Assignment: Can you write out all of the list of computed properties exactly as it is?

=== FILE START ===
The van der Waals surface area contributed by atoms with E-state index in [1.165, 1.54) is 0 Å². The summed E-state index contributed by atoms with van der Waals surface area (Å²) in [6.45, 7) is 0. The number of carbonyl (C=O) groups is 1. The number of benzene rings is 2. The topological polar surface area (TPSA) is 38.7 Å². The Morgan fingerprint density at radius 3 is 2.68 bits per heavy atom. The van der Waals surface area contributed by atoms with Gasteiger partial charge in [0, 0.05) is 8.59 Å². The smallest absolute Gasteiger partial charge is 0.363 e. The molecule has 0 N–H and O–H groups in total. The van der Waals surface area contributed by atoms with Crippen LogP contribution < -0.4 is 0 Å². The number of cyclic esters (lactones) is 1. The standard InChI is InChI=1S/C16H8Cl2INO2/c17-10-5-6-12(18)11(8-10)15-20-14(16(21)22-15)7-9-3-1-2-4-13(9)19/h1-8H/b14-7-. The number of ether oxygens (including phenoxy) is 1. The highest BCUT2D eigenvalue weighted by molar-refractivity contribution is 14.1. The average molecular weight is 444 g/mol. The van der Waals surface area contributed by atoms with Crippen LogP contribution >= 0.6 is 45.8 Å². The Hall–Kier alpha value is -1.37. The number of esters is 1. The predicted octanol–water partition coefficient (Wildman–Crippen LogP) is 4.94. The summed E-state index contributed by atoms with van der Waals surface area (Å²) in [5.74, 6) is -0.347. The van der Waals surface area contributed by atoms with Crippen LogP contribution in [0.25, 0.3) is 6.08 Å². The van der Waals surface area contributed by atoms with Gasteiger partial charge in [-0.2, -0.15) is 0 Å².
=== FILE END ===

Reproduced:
The van der Waals surface area contributed by atoms with E-state index in [1.165, 1.54) is 0 Å². The summed E-state index contributed by atoms with van der Waals surface area (Å²) in [6.45, 7) is 0. The number of carbonyl (C=O) groups is 1. The number of benzene rings is 2. The topological polar surface area (TPSA) is 38.7 Å². The Morgan fingerprint density at radius 3 is 2.68 bits per heavy atom. The van der Waals surface area contributed by atoms with Gasteiger partial charge in [0, 0.05) is 8.59 Å². The smallest absolute Gasteiger partial charge is 0.363 e. The molecule has 0 N–H and O–H groups in total. The van der Waals surface area contributed by atoms with Crippen LogP contribution < -0.4 is 0 Å². The number of cyclic esters (lactones) is 1. The standard InChI is InChI=1S/C16H8Cl2INO2/c17-10-5-6-12(18)11(8-10)15-20-14(16(21)22-15)7-9-3-1-2-4-13(9)19/h1-8H/b14-7-. The number of ether oxygens (including phenoxy) is 1. The highest BCUT2D eigenvalue weighted by molar-refractivity contribution is 14.1. The average molecular weight is 444 g/mol. The van der Waals surface area contributed by atoms with Crippen LogP contribution >= 0.6 is 45.8 Å². The Hall–Kier alpha value is -1.37. The number of esters is 1. The predicted octanol–water partition coefficient (Wildman–Crippen LogP) is 4.94. The summed E-state index contributed by atoms with van der Waals surface area (Å²) in [5.74, 6) is -0.347. The van der Waals surface area contributed by atoms with Crippen LogP contribution in [0.25, 0.3) is 6.08 Å². The van der Waals surface area contributed by atoms with Gasteiger partial charge in [-0.2, -0.15) is 0 Å².